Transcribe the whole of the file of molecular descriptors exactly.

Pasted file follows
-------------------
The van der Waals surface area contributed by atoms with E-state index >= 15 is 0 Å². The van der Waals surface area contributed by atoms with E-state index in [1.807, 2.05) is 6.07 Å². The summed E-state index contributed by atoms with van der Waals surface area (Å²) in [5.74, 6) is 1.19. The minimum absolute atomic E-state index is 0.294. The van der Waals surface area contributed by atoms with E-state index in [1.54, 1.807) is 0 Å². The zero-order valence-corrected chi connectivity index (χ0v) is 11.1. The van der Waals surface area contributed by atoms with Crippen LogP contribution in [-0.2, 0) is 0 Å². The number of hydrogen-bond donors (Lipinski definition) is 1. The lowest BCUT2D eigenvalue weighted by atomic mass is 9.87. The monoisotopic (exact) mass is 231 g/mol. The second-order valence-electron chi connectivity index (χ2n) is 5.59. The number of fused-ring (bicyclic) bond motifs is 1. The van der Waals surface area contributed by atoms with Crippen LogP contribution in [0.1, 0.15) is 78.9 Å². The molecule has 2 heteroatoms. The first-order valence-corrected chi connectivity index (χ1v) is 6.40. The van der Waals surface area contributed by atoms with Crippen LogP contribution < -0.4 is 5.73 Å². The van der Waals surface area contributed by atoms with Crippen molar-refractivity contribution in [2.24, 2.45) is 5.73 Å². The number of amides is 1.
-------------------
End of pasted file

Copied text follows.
The van der Waals surface area contributed by atoms with E-state index >= 15 is 0 Å². The van der Waals surface area contributed by atoms with E-state index in [1.807, 2.05) is 6.07 Å². The summed E-state index contributed by atoms with van der Waals surface area (Å²) in [5.74, 6) is 1.19. The minimum absolute atomic E-state index is 0.294. The van der Waals surface area contributed by atoms with E-state index in [1.54, 1.807) is 0 Å². The zero-order valence-corrected chi connectivity index (χ0v) is 11.1. The van der Waals surface area contributed by atoms with Crippen LogP contribution in [-0.2, 0) is 0 Å². The number of hydrogen-bond donors (Lipinski definition) is 1. The lowest BCUT2D eigenvalue weighted by atomic mass is 9.87. The monoisotopic (exact) mass is 231 g/mol. The second-order valence-electron chi connectivity index (χ2n) is 5.59. The number of fused-ring (bicyclic) bond motifs is 1. The van der Waals surface area contributed by atoms with Crippen LogP contribution in [0.1, 0.15) is 78.9 Å². The molecule has 2 heteroatoms. The first-order valence-corrected chi connectivity index (χ1v) is 6.40. The van der Waals surface area contributed by atoms with Crippen LogP contribution < -0.4 is 5.73 Å². The van der Waals surface area contributed by atoms with Crippen molar-refractivity contribution in [2.24, 2.45) is 5.73 Å². The number of amides is 1.